When I taught in Japan, one of my students gave me two handmade hanko 判子 (on the left). Hanko is a general term used to refer to stamps and seals. One of her hanko was based on my cat drawing. To thank her, I made her a hanko in return (on the right). It was my first time using the supplies, and I immediately gained a lot of respect for her ability to make such clean, thin lines. The rabbit is supposed to be saying “Awesome”, but it’s nowhere near as clear as the “Thank you” in her stamp.
This student had an entire sketchbook full of stamp prints, but she had given almost all the original stamps away to friends and teachers. Last week, I talked about the strong stamp life at schools in Japan. They are kind of like a currency, so these gifts were really treasured. These are such a unique gift and can be used in many crafting activities on both paper and fabric (greeting cards, business cards, scrapbooks, gift bags, placemats, hand towels, and more).
1. Your supplies
Rubber block, small blade and holder (like X-acto), cutting mat, pencil, eraser, sketchbook,tracing paper, back up blades, inspiration or reference material (and coffee!)
Note about rubber blocks: The pink block featured in this photograph came from a hanko kit I got in Japan. It’s really nice because as you carve away your design, the area that receives ink stays pink so you can clearly see your design. (Don’t worry if you aren’t sure what I mean, it will become clear in later pictures.) However, a different-colored top layer isn’t necessary. You can find the pink rubber Speedy-Carve at most art supply stores or online. I also used a left-over piece of Speedy-Cut in this tutorial (the white block above the pink one).
I bought these books in Japan, but you should be able to find some good images on Pinterest. Something to keep in mind if you’re a beginner carver is to keep the level of intricacy low. Any white space in the stamp has been carved away, so a good beginner stamp would be a simple silhouette shape. A very difficult stamp would be like the butterfly stamp below or anything with letters as those require a lot of delicate cuts.
3. Brainstorm & Sketch
I’ve had an obsession with raccoons lately, hence the yay stamp. I shaded in the parts of the designs with a colored pencil so I could see how the sketch might look as a stamp. The white is what I’ll have to carve away, so the raccoon stamp could be tricky. The bird silhouette or a simple star will be easier to make. Curves are always harder than straight lines, so a star might be an ideal way to start.
4. Trace Your Favorite Designs
5. Wipe down your rubber block
There might be dirt or small shreds of rubber. You want as even a surface as you can have before you begin tracing and then carving.
6. Transfer your drawing onto your block
Now that your designs are on the block, it’s time to start carving.
First, I cut the stamp away from the block so I could more easily turn it and understand the total area I’d need to cut away. Then, for silhouettes, I go around the exact outline with my blade, cutting about an 1/8″ deep. See step 11 for how to cut linear stamps.
8. Cut a line about an 1/8″ off of the original cut and then dip your blade under that small piece to lift it out. By the end you’ll have lots of chunks cut away from around your shape, but the original incision made around the outline will preserve the shape of your stamp.
Unfortunately, I took a break between these two steps, and when I got back to cutting, I got so into the flow of it, I forgot to take more pictures of the progress of cutting small bits away. But…ta-da, here’s a bird silhouette stamp (with a tiny eye)!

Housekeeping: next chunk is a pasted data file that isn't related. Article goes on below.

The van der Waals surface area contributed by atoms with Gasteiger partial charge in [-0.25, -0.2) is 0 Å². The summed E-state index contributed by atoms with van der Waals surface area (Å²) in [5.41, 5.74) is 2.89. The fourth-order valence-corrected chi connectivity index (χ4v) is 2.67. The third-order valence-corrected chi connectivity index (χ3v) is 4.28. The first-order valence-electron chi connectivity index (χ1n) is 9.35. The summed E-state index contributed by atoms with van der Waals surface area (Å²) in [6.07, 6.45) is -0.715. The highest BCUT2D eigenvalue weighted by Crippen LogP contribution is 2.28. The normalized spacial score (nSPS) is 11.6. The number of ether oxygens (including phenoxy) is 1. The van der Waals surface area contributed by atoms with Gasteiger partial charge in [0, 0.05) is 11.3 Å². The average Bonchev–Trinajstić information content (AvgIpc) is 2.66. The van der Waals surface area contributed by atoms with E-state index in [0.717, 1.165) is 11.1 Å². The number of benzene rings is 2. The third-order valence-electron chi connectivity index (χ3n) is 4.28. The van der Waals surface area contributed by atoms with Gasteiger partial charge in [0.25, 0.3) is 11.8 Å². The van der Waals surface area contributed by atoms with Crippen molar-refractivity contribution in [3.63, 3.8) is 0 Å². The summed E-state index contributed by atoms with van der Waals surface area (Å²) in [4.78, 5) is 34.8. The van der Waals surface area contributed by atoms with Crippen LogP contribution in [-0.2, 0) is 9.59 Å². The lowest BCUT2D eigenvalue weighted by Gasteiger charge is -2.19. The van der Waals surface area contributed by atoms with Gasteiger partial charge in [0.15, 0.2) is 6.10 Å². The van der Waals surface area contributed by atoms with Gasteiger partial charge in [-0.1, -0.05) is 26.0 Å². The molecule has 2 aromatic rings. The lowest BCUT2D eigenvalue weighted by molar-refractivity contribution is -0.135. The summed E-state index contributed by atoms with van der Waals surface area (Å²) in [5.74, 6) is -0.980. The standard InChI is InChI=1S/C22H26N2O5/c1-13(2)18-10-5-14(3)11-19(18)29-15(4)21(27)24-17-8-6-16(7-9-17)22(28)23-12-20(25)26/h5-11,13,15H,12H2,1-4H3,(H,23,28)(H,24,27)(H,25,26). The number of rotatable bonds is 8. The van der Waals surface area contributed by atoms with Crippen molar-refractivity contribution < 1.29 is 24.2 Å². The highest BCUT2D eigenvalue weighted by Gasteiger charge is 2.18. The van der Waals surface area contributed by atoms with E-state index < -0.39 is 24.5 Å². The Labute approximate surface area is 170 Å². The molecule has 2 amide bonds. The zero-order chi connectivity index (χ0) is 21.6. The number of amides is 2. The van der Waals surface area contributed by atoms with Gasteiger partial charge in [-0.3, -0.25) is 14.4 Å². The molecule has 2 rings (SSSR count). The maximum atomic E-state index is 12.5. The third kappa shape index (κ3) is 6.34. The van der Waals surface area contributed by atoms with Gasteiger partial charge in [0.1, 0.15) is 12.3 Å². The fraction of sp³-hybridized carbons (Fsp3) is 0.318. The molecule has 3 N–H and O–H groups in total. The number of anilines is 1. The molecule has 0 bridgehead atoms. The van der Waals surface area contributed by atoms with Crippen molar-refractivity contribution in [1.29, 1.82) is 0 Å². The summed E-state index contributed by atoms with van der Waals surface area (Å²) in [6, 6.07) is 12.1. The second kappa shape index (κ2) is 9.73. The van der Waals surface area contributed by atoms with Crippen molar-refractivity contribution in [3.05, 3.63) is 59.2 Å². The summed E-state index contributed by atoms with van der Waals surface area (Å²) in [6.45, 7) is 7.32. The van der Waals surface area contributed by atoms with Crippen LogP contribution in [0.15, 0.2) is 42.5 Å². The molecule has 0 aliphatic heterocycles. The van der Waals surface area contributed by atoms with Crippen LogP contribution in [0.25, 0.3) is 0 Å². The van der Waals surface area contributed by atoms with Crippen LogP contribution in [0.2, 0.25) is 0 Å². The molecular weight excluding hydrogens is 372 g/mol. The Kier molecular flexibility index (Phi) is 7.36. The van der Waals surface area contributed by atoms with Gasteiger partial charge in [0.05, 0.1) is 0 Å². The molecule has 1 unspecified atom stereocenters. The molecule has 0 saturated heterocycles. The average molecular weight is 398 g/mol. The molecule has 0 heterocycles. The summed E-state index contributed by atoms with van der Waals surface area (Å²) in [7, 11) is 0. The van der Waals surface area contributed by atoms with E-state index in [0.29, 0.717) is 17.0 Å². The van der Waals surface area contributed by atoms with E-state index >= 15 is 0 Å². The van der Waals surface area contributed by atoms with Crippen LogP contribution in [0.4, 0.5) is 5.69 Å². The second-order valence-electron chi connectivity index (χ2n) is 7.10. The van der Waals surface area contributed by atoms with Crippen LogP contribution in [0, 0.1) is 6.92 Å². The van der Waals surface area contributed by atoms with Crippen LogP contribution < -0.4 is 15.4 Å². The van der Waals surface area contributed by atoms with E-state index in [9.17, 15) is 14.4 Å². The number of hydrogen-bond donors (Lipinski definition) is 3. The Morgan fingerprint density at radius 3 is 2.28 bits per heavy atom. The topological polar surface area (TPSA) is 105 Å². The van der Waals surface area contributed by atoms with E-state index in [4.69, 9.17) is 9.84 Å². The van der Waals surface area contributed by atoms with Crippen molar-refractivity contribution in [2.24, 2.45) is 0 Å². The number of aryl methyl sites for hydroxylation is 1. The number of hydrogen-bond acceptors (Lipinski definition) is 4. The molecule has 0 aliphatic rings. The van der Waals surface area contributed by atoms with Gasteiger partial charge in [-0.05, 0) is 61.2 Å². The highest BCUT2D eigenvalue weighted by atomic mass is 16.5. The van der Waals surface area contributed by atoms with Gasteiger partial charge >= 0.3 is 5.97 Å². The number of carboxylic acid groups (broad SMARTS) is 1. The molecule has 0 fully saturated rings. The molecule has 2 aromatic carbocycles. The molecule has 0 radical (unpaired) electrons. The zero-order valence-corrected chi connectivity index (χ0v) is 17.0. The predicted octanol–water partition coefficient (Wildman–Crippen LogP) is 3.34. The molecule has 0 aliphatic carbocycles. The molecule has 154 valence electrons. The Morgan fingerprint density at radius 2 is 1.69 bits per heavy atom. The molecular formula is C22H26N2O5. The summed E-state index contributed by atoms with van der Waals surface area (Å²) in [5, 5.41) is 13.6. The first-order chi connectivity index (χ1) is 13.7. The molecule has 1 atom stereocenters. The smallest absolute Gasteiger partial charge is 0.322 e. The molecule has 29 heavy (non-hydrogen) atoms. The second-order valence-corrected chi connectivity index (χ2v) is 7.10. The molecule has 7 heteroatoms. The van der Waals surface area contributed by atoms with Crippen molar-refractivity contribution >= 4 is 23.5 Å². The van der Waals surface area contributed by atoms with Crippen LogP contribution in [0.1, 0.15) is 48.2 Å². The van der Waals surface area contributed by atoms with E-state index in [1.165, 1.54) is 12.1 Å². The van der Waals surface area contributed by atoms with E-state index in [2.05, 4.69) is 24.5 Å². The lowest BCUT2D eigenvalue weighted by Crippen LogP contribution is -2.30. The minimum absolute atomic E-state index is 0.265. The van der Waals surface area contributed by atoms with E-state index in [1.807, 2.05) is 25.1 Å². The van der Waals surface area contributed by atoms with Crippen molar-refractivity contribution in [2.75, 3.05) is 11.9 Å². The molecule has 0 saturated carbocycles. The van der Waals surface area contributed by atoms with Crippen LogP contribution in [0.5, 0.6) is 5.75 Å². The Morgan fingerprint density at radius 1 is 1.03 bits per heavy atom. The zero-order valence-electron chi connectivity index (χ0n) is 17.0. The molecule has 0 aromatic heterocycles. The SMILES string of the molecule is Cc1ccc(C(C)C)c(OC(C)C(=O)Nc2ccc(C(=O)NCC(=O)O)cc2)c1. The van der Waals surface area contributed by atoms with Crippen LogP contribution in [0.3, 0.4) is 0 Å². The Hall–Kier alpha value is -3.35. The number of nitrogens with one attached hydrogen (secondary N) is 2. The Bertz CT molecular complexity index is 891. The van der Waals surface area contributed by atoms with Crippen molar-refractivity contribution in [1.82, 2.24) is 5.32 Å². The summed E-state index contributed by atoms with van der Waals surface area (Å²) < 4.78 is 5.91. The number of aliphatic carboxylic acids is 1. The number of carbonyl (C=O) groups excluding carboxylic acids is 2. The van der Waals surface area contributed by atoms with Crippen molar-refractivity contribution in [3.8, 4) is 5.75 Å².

9. Ink up!
You can use a stamp pad, or if it’s a bigger stamp, you can spread block printing ink with a breyer in an even layer over the stamp. For some reason, I only have a golden stamp pad. I need to expand my collection at some point. I’m really interested in getting these gradient stamp pads.
10. Stamp it!
11. For linear stamps, make an incision a little less than 1/8″ off the original traced line (or more than 1/8″ depending on how big you want your line to appear). Go all around the drawing. You can kind of see the incision around the raccoon in the picture below.
Then go ahead and make another incision another 1/8″ off that line and dip your blade under to cut out small chunks around your outline (on the inside and outside of the shape).
If there are areas of your stamp that are getting ink on them and printing that you don’t want to print (for example, you’ll see some stray marks above and below YAY and above the raccoon’s tail), cut away more from those areas. It may take a few tries, but you’ll eventually get it!
Here’s how the star stamp turned out. I decided it was getting too late, so you’ll have to wait for another post to see the little house! You can see how it’s a little harder to tell the area that will print right away without the pink upper layer the other block had. Luckily, it’s not too hard to tell when you’re working up close.
A stamp like this is fun because you can repeat it and get a border around a page. The variation of how it stamps differently every time is fun to see.
That element of repetition is one of the best parts of stamps. Also that you can have them in your desk at any time for reuse. They’re really satisfying. If you make basic shapes, you can combine them in really fun ways (as can be seen in the book below).
Hoping you have the most fun making hankos! Comment if you have any questions/(concerns about the invasion of yay raccoons in this webspace).
Note: This post contains affiliate links. If you choose to purchase the item through that link, the cost is the same for you, but I receive a small commission (and this blog and yay raccoons are supported through you endeavor!).